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Neglected and underutilized species are the key to nourishing the world
The natural world has a wealth of plants that can sustain human life, yet global food systems are dominated by just three: wheat, maize, and rice. These species provide 50 percent of the plant-based calories we eat and occupy 40 percent of the world’s arable land.
Preventing the next pandemic by integrating human, animal and environmental health
The COVID-19 pandemic has made it clearer than ever that human health is not just a matter of providing people with medical care. To avoid future pandemics, we need to recognize that the well-being of people, animals, plants and ecosystems must be addressed as a dynamic whole.
Re-imagining food systems through the climate–nutrition nexus
The food we eat plays a role in not just our health, but that of our descendants. How we grow, hunt, fish or gather it, how we process it and bring it to market, affects the world around us. These simple relationships are the foundation of the climate–nutrition nexus.
Three ways IFAD can support digital agriculture in the Asia-Pacific region
Farmers and agribusinesses across the Asia-Pacific region are increasingly making use of new digital technologies. IFAD and Grow Asia have recently released a report exploring how these technologies are reshaping the region’s agriculture and how IFAD’s investments can accelerate the adoption of these technologies.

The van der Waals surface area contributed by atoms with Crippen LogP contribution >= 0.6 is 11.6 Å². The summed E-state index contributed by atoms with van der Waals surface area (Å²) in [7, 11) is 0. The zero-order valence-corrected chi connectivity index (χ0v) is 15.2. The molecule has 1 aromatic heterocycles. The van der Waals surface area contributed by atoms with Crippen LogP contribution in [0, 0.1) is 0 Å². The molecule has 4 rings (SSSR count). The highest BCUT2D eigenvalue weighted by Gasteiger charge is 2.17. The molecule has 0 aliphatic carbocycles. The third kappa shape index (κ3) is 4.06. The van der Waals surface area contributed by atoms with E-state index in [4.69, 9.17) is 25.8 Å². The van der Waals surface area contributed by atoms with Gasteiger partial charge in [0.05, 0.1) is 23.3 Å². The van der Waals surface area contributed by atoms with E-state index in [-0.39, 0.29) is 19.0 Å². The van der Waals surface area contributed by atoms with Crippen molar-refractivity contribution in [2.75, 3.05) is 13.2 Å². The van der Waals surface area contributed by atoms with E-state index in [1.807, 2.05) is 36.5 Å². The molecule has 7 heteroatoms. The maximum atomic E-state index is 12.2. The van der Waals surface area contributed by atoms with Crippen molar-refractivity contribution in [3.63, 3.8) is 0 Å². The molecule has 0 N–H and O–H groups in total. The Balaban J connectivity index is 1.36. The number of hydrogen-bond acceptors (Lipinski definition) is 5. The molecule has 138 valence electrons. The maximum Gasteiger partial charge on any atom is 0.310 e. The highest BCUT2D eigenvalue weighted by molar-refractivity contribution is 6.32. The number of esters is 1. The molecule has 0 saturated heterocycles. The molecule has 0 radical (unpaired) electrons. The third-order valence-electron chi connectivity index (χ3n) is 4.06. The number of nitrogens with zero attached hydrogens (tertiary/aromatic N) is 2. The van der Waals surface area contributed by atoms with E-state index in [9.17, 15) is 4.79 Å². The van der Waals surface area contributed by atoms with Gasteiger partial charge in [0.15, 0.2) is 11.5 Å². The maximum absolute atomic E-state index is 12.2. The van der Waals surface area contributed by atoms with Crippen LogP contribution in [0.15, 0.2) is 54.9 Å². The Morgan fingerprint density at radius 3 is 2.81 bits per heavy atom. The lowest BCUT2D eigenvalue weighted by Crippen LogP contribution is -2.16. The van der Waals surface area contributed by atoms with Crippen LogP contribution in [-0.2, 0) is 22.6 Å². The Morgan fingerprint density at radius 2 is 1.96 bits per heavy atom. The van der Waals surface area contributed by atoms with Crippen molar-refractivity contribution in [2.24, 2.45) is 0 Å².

Amplifying rural needs and voices: A conversation with Helene Papper
It’s clearer than ever before: to address global crises, the communities who implement solutions must be involved, their voices heard, their knowledge included. But how do we bring forward voices from the world’s most remote areas?
Investing in the foundations of Gambian agriculture
Roots are the essence of farming: they erect healthy plants and help grant a predictable and generous harvest. The IFAD-supported ROOTS project seeks to promote exactly that strength in The Gambia.
Small-scale producers are central to Africa’s forest restoration efforts
Small-scale farmers have an important role to play in restoring Africa’s forests. Two IFAD-supported projects in Eritrea and Kenya are helping these farmers engage in efforts that both restore local forests and have direct economic and social benefits for their communities.